Charles Prebay is as bugged as anyone by the volume of spam clogging his e-mail in-box. But one relentless, exclamation-filled missive has grown from a mild irritation into a nonstop headache for the California businessman.
It's one of those typical stock-pumping e-mails, promoting a thinly traded company with "explosive growth potential" that is, recipients are assured, just moments away from quadrupling in price.
"Acquire a position in CBYI TODAY!" the e-mail urges.
CBYI is the ticker symbol for Cal-Bay International, a sales-rep company Prebay knows all about; after all, he founded it.
But he says he knows nothing about the yearlong e-mail campaign that has turned Cal-Bay into the most aggressively spammed stock on the Internet, spawning constant complaints to the company and a federal securities investigation.
"It's been very annoying, very disruptive," Prebay said from Cal-Bay's Tustin, Calif., headquarters. "It seems like we spend hours every day responding to people who are complaining about this."
The spams, which started in earnest last July, are so persistent that Cal-Bay International isn't the only company that's been forced to publicly distance itself from the campaign.
Disavowals also have come from a Florida investment firm that wrote a favorable report on Cal-Bay stock, from two online stock sites that were mentioned in some e-mails, and even from an unrelated, private company with the misfortune of sharing the name Cal-Bay.
"Oh man, it's been brutal," said Dave Weisberg, a principal in Cal-Bay Systems Inc., a San Rafael, Calif., engineering company whose website - www.calbay.com - now includes a prominent "Note to Irate Spam recipients" explaining the confusion.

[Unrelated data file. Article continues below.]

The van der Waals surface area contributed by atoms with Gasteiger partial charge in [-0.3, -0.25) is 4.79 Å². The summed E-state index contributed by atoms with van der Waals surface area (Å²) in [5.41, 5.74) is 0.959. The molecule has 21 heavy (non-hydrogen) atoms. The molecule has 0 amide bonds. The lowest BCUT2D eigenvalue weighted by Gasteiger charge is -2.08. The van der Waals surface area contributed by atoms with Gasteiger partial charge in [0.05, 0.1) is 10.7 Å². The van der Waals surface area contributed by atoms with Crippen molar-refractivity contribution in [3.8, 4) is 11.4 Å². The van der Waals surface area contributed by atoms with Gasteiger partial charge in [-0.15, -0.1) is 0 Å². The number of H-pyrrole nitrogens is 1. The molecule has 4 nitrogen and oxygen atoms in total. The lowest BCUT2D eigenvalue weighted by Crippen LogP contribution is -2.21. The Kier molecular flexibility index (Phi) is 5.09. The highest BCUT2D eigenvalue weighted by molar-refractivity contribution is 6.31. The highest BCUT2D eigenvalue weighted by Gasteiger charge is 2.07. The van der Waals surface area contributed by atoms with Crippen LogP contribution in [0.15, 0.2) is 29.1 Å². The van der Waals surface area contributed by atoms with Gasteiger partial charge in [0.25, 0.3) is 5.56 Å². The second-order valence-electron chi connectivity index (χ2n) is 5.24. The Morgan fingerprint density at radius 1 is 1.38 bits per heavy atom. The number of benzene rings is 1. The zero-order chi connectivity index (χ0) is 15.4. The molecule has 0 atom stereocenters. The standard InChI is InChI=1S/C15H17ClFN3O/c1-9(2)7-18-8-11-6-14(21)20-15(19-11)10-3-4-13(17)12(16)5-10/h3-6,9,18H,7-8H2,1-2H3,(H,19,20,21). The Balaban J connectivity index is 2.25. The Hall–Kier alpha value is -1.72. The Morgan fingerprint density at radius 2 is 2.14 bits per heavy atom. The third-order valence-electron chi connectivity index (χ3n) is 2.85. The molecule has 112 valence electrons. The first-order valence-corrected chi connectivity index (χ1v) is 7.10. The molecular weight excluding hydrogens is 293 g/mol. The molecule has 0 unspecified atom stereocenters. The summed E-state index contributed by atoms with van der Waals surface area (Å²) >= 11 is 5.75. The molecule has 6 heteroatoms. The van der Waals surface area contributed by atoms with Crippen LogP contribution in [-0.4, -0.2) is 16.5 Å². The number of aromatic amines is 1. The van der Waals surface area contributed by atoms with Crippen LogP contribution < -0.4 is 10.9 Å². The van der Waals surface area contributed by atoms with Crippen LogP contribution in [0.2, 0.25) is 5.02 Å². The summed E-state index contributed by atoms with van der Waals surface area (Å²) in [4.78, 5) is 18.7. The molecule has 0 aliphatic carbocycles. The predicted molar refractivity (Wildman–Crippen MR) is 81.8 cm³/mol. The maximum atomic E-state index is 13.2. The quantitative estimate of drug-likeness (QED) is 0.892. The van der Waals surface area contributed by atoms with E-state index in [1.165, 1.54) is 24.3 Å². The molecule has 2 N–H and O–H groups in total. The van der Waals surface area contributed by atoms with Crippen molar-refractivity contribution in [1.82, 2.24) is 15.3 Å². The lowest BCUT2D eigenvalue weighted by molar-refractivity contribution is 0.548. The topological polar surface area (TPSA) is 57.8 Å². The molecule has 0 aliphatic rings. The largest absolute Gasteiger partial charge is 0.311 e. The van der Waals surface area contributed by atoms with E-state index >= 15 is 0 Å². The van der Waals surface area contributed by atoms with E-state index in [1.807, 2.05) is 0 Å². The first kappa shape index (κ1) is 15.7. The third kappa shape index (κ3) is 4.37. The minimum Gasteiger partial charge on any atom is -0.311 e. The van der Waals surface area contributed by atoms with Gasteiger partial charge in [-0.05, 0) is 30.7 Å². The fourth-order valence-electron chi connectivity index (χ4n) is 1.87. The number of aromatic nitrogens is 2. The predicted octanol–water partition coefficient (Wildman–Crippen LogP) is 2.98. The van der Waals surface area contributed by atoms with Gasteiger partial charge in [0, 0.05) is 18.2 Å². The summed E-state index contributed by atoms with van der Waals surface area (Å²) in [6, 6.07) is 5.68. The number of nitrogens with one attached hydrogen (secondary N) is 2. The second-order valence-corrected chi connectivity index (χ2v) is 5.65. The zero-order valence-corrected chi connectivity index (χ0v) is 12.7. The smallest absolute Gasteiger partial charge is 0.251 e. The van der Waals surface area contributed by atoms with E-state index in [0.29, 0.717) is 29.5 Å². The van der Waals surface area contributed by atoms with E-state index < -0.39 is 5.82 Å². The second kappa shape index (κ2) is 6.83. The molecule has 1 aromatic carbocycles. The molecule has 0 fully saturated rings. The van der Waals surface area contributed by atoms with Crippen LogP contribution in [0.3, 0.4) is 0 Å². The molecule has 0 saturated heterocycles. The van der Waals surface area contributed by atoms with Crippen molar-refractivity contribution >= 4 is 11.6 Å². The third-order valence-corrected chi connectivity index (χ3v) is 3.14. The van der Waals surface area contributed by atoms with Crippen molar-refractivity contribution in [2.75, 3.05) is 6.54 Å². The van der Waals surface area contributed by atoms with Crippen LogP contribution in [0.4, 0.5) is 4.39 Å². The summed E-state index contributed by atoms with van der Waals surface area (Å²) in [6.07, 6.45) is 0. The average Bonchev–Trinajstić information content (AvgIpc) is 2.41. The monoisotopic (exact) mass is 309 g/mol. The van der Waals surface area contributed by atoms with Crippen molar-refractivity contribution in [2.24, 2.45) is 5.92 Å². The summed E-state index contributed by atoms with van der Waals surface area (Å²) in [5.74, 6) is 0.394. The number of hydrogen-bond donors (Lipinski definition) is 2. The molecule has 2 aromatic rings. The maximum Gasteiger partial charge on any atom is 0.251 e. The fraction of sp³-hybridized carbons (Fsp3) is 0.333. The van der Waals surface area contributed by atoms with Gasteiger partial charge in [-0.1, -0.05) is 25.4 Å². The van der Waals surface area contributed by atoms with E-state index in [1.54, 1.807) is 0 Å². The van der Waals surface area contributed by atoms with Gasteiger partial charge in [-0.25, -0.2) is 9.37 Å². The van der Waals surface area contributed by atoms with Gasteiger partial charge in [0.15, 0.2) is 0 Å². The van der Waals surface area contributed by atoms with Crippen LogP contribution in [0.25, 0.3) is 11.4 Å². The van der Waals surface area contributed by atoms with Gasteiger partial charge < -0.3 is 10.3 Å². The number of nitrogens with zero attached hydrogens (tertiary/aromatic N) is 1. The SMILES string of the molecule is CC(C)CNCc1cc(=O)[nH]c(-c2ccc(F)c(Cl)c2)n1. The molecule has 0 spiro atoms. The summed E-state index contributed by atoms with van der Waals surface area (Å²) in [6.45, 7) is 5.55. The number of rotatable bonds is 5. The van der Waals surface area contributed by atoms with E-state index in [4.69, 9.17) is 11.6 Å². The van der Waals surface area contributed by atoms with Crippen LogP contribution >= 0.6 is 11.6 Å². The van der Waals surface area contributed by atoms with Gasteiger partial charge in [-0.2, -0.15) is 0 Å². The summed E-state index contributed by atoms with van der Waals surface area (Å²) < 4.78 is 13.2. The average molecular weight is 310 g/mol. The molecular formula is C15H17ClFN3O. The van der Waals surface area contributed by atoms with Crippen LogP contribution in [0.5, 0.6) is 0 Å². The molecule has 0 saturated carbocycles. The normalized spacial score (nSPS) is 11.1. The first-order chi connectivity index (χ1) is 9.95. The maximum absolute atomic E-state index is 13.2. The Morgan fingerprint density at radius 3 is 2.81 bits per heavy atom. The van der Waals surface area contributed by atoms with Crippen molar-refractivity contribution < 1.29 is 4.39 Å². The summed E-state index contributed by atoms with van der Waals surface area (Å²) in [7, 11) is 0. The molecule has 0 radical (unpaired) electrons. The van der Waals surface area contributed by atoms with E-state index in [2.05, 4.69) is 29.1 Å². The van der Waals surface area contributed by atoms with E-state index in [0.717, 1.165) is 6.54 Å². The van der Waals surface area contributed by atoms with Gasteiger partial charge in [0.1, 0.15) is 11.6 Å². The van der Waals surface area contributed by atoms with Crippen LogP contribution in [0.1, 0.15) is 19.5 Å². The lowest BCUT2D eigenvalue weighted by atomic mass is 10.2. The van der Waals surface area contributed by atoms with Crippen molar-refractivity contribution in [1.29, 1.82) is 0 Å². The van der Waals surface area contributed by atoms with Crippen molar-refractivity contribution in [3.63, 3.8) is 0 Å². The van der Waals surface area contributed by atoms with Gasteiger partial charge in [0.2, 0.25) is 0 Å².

"We've been getting tons of e-mail from irate people who think it's our company," Weisberg said. "They send us these `nastygrams.' It's terrible."
But the Cal-Bay tale is about more than the annoyance of unwanted e-mail. Although the message's lofty stock predictions have proved wildly off-base, trading records show that both the volume and price of Cal-Bay shares spiked each time a burst of e-mails was released.
The run-up in price was short-lived, however, and investors who clamored to load up on Cal-Bay likely lost hundreds of thousands of dollars collectively when the stock price drifted back down days or weeks later.
But someone else may have gotten equally rich.
Hidden in the e-mails, at the bottom of page after page of blank screens, is a disclaimer indicating the sender was paid as much as $27,000 to send out the spam.
That may or may not be true, but similar claims often accompany stock promotions because some believe they satisfy a Securities and Exchange Commission disclosure rule.
The disclaimer became one of many red flags that led experienced investors to see the Cal-Bay hype as a classic "pump-and-dump" scheme, in which a large investor seeks to pump up a stock with fantastic claims about its growth prospects, then dumps shares as soon as the price climbs.
There were other warning flags: The e-mails appear to have originated from an assortment of foreign countries and many had fictitious return addresses. Recently, messages have tried to trick recipients into opening them, with bogus subject lines such as "Do you want to go out this weekend" and "company cutbacks."
Some of the messages also repeatedly distorted an analyst's report on Cal-Bay, claiming in one spot that the company was expected to earn 25 cents a share in 2003. The report actually predicted earnings of 2.5 cents.
The e-mails never named the analyst, but several angry anti-spammers tracked down a company - Meehan Capital Management Group of Orlando, Fla. - and fired off electronic assaults.